The Head in the Freezer
Candace backed out of her driveway and hit a high school boy with the car. She didn’t realize, at first, that this was what had happened. It was raining out, a cold, gray, dreary day, and she felt only a soft thump, as though the tire had grazed a trash bag. Too late, she pressed down on the brake.
For a second, she thought that her mother had mistakenly put the garbage out on Thursday instead of Friday, and then she remembered that her mother had died almost two months earlier. That was when she saw the boy with the backpack looming on the other side of the glass.
He was standing in the rain with the hood of his gray sweatshirt pulled up over his head. He pulled back the hood and flicked earphones out of his ears, letting them dangle against his chest. “Get your head out of your ass and look where you’re going!” he yelled. He hit the hood of the car with the side of his fist for emphasis. When she didn’t answer, he added, “I said, look where you’re fucking going!” He pushed away from the car, pulling the hood back over his head as he stalked away, throwing the words back over his shoulder. “Stupid bitch.”
The boy in the gray sweatshirt continued down the sidewalk in the rain. He reached the house at the end of the street and turned back, making an obscene gesture in her direction before vanishing around the corner. Candace was shaking, and she pressed a hand against her mouth.
She was late for work. She couldn’t remember whether she had even turned around before putting the car into reverse. But forgetting to do that wasn’t possible, was it? She was the most careful driver she knew; she didn’t even speed.
Just that morning, she had read a newspaper article about a woman in Wichita who had sat on the toilet so long that her legs had atrophied. The woman had a phobia, her boyfriend said, and had gradually started living in their bathroom. She had been beaten as a child, the boyfriend said.
Candace felt a flush of anger, and she wanted to get out of the car and run after this boy; she wanted to scream at him to get his own head out of his ass and watch where the fuck he was going. It was raining, for god’s sakes. What was wrong with teenagers?
She checked carefully before pulling out of the driveway this time, imagining the satisfaction of grabbing the boy by the collar of that stupid sweatshirt and slamming his head against the concrete sidewalk.
But then she wondered if any of the neighbors had seen her hit him, and, oh god, what if he was one of those awful rich kids with a lawyer daddy who would call and harass her night and day? By the time Candace got to work, her thumbnail was chewed down to the quick.
All afternoon, there was a sick feeling in the pit of her stomach every time she forgot and then remembered, and, when she got home, she walked around the house and drew all the curtains. She couldn’t shake the sense that she was being watched. Why had the accident happened in her driveway, of all places? Couldn’t she have been an anonymous stranger in a parking lot? No, of course, it was in her own driveway, with a kid who probably walked past her house twice a day on weekdays, on his way to and from school.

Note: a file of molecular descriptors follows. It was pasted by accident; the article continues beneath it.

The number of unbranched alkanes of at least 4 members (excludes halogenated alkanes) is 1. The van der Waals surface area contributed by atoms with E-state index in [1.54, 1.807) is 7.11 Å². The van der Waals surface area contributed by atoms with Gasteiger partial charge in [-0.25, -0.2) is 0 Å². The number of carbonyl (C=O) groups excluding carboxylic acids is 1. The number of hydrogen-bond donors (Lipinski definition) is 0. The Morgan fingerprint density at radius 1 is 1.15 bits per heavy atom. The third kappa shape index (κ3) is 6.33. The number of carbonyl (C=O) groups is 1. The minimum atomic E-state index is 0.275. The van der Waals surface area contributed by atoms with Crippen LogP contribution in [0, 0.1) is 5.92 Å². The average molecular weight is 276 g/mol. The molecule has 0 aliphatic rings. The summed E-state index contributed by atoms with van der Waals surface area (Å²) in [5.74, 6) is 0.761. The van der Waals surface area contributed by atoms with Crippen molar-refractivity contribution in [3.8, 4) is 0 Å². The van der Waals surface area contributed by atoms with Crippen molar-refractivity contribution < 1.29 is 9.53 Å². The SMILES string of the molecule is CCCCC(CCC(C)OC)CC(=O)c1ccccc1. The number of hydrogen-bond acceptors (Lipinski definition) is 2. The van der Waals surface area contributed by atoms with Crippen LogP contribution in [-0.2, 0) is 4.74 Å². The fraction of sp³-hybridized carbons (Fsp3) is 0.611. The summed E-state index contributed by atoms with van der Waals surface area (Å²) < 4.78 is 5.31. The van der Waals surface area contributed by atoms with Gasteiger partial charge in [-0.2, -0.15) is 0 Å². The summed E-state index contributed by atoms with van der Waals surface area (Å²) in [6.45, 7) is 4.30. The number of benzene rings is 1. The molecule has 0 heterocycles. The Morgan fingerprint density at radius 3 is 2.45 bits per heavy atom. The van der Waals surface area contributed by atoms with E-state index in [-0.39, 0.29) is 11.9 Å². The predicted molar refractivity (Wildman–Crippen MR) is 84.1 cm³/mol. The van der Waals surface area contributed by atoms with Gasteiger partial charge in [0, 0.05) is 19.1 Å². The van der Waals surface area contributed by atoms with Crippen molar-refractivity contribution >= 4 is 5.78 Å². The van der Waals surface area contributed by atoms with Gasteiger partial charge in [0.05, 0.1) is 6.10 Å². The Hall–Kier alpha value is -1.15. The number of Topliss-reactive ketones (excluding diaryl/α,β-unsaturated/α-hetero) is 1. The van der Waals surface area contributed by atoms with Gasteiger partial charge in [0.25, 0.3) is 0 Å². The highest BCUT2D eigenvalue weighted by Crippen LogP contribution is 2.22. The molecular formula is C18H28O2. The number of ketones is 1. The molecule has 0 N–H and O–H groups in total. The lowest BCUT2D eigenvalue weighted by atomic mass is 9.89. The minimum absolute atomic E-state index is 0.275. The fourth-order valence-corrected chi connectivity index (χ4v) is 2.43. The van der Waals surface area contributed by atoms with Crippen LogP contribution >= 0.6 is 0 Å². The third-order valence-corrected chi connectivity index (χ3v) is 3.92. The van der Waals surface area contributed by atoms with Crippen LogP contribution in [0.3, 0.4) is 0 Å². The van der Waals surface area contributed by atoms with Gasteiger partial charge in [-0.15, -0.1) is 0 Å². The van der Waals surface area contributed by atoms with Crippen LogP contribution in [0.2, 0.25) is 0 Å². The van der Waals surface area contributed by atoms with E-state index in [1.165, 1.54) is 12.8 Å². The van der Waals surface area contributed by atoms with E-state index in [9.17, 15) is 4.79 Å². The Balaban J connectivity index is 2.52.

The garage was still full of her mother’s old furniture; Candace had put off calling the Salvation Army for a pickup. So the car was out in the driveway, exposed, and she knew that she’d come out in the morning and find it had been damaged; he would scratch the word bitch into the paint or break her headlights with a baseball bat. Then he’d egg her house, throw rocks through her living-room windows, tell his friends to follow her around and threaten her. She’d be under siege. And what would she do then? Would she have to call the police and explain everything?
She went into the upstairs bathroom and closed the door. There was a fluffy pink cover on the toilet lid, and she sat down on it. On top of the tank, she had placed a box of Kleenex tissues, and the wallpaper was a pale floral pattern. The room smelled comfortingly of talcum powder. She imagined her ankles as roots, growing and twining around the base of the toilet, her arms turning leafy and branching upward until they grazed the ceiling.
After two hours alone in the bathroom, though, she was bored and her legs ached. Since her mother had fallen into a diabetic coma and died, there was no one to bring clothes and food into the bathroom like the man in Wichita had done for his girlfriend. Finally, Candace got so hungry that she had to get up and go to the kitchen.
Hungry. Angry. Everything she had imagined was inverted, her bones shrinking into themselves, the leaves unfolding around her insides, sharp points digging their way out.
Her cheeks were hot. She wanted to take a packet of peas from the freezer and press them against her face, but if she moved too many things, there wouldn’t be enough packages of frozen spinach and ground beef to hide a high school boy’s head, so she walked to the cupboard instead and began pulling out spices and tins of soup. Things she could boil and boil on the stove until they were almost too hot to eat.